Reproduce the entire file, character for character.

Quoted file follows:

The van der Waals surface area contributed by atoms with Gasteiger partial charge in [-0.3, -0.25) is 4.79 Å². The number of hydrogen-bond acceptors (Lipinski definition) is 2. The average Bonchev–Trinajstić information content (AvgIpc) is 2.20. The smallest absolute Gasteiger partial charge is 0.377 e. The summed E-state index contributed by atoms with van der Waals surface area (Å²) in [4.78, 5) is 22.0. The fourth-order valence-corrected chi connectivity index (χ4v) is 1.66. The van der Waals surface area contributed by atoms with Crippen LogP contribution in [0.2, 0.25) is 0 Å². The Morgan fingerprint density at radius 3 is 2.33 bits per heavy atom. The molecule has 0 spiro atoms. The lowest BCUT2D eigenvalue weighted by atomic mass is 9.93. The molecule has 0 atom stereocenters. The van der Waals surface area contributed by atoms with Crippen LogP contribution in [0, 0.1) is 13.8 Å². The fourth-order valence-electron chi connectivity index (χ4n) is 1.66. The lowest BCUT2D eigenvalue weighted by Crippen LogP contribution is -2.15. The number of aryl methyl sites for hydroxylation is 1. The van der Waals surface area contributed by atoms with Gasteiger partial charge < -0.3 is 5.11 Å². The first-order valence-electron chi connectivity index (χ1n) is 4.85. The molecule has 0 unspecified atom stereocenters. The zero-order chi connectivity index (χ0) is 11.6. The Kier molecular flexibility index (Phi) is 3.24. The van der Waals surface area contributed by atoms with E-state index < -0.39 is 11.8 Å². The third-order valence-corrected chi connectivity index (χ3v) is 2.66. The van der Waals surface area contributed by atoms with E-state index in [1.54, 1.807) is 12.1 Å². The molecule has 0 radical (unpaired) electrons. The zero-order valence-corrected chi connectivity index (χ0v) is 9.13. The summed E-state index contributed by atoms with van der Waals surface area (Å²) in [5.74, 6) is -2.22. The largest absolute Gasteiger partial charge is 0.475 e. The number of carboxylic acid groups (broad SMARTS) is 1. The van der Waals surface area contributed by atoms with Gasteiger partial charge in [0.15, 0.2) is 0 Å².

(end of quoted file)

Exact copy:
The van der Waals surface area contributed by atoms with Gasteiger partial charge in [-0.3, -0.25) is 4.79 Å². The number of hydrogen-bond acceptors (Lipinski definition) is 2. The average Bonchev–Trinajstić information content (AvgIpc) is 2.20. The smallest absolute Gasteiger partial charge is 0.377 e. The summed E-state index contributed by atoms with van der Waals surface area (Å²) in [4.78, 5) is 22.0. The fourth-order valence-corrected chi connectivity index (χ4v) is 1.66. The van der Waals surface area contributed by atoms with Crippen LogP contribution in [0.2, 0.25) is 0 Å². The Morgan fingerprint density at radius 3 is 2.33 bits per heavy atom. The molecule has 0 spiro atoms. The lowest BCUT2D eigenvalue weighted by atomic mass is 9.93. The molecule has 0 atom stereocenters. The van der Waals surface area contributed by atoms with Crippen LogP contribution in [0, 0.1) is 13.8 Å². The fourth-order valence-electron chi connectivity index (χ4n) is 1.66. The lowest BCUT2D eigenvalue weighted by Crippen LogP contribution is -2.15. The number of aryl methyl sites for hydroxylation is 1. The van der Waals surface area contributed by atoms with Gasteiger partial charge < -0.3 is 5.11 Å². The first-order valence-electron chi connectivity index (χ1n) is 4.85. The molecule has 0 unspecified atom stereocenters. The zero-order chi connectivity index (χ0) is 11.6. The Kier molecular flexibility index (Phi) is 3.24. The van der Waals surface area contributed by atoms with E-state index < -0.39 is 11.8 Å². The third-order valence-corrected chi connectivity index (χ3v) is 2.66. The van der Waals surface area contributed by atoms with E-state index in [1.54, 1.807) is 12.1 Å². The molecule has 0 radical (unpaired) electrons. The zero-order valence-corrected chi connectivity index (χ0v) is 9.13. The summed E-state index contributed by atoms with van der Waals surface area (Å²) in [5.74, 6) is -2.22. The largest absolute Gasteiger partial charge is 0.475 e. The number of carboxylic acid groups (broad SMARTS) is 1. The van der Waals surface area contributed by atoms with Gasteiger partial charge in [0.15, 0.2) is 0 Å².